Bob used to tell me that he wanted to hop a freight train with his guitar over his shoulder and become a musician, and that's pretty much what he did, except that he didn't do it in the 7th grade.
Through high school, I spent many Friday nights at Bob's house learning how to play bluegrass. Bob played guitar and was learning to play fiddle; I had taken up the 5-string banjo. We played in a number of bands in high school and in one year of college. I reached my musical metier as a banjo artist that year, in a band called the Corn Palace Conquistadors, which consisted of Bob, Bruce Millard, Chris Carringon, and me. The others went on to greater musical pursuits; I became a classics professor.
Bob married a little country girl named Michelle and headed for the big time, touring as Reba McIntyre's fiddler and working in Branson, Missouri until the road life got to be too much. He and Michelle had four boys, and he taught them all how to play.
I got to see them all performing as the Faris Family on Saturday at the Red Bud Festival. Bob, Michelle, and I are no longer young. Their four boys are all young men. And can they all play and sing. Better than Bob and I did at that age, and soon they'll be better than their dad ever was, if they're not already.
After the show, Bob introduced me to his oldest son, James Robert. "Oh, I've heard about you," he said. "Let me shake your hand." He did so and said, "Now I can say that I've shaken the hand of an educated banjo player!"
My claim to fame.
I can hardly imagine a life of touring bluegrass festivals across the country, and I'm sure Bob can hardly imagine a life of teaching Latin poetry. But it was awfully good to see him, Michelle, and the boys.
Posted by David Wharton at Sunday, April 17, 2005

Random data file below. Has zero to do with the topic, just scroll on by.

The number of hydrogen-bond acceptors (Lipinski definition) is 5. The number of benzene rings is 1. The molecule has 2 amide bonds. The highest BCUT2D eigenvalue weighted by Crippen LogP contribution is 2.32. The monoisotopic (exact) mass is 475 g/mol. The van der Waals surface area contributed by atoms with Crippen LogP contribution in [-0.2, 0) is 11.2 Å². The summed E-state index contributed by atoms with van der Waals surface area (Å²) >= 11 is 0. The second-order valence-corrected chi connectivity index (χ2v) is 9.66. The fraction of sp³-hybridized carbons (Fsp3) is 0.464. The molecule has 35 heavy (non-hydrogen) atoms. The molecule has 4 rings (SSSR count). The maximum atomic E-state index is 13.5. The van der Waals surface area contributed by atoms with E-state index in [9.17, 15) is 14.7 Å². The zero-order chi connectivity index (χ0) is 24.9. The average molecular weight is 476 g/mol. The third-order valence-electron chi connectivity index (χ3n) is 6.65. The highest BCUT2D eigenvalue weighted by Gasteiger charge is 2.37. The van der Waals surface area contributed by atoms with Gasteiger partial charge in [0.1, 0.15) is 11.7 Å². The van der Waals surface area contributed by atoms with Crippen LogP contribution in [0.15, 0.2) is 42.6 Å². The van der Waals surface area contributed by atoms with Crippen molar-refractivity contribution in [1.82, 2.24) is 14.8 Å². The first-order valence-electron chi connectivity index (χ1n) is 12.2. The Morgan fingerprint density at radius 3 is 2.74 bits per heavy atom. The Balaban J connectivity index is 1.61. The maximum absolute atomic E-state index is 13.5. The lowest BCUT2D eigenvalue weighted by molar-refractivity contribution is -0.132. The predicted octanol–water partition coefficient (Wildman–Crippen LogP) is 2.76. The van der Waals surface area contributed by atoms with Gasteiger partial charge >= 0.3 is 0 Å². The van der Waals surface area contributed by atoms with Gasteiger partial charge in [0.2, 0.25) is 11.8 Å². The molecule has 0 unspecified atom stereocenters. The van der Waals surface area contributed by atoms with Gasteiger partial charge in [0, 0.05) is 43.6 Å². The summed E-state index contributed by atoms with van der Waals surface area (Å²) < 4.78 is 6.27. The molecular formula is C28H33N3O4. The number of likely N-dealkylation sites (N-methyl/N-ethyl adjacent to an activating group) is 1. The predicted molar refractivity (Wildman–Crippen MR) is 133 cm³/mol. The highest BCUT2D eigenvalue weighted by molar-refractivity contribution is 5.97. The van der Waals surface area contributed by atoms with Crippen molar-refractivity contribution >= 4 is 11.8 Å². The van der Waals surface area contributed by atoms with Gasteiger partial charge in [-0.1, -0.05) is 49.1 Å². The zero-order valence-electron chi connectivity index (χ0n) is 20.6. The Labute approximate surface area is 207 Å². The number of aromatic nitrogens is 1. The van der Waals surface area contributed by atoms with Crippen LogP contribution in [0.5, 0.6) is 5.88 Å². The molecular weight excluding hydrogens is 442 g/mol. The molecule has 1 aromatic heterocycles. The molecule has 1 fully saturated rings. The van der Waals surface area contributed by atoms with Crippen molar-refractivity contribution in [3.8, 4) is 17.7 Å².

Thursday, April 14, 2005
Every business day, some credit card company or other sends me a sheet of "checks" that are attached to a document covered with a lot of very fine print.
The company is trying to get me to fill out the checks, which I'm pretty sure are nothing more than a credit-card cash advance at very high interest and penalties. I've never used the checks or bothered to read the fine print, because I know a scam when I see one, even when it's being offered by a big-name bank.
Instead, the checks go through our family shredder, along with the other credit card applications that arrive daily. (You should have a shredder too, to prevent identity theft.) But not everyone is so wary, and some people in tough situations probably do use those checks, which are the crack cocaine of credit.
Today the banks who lure the unwary, the unwise, or the desperate into the credit habit got a big break from the U. S. Congress, which just passed a bankruptcy "reform" bill. The bill makes it much harder for people to start out again with a clean slate if they get into credit trouble because of a catastrophic illness or a lost job. My friend David Hoggard has some insight into this kind of situation.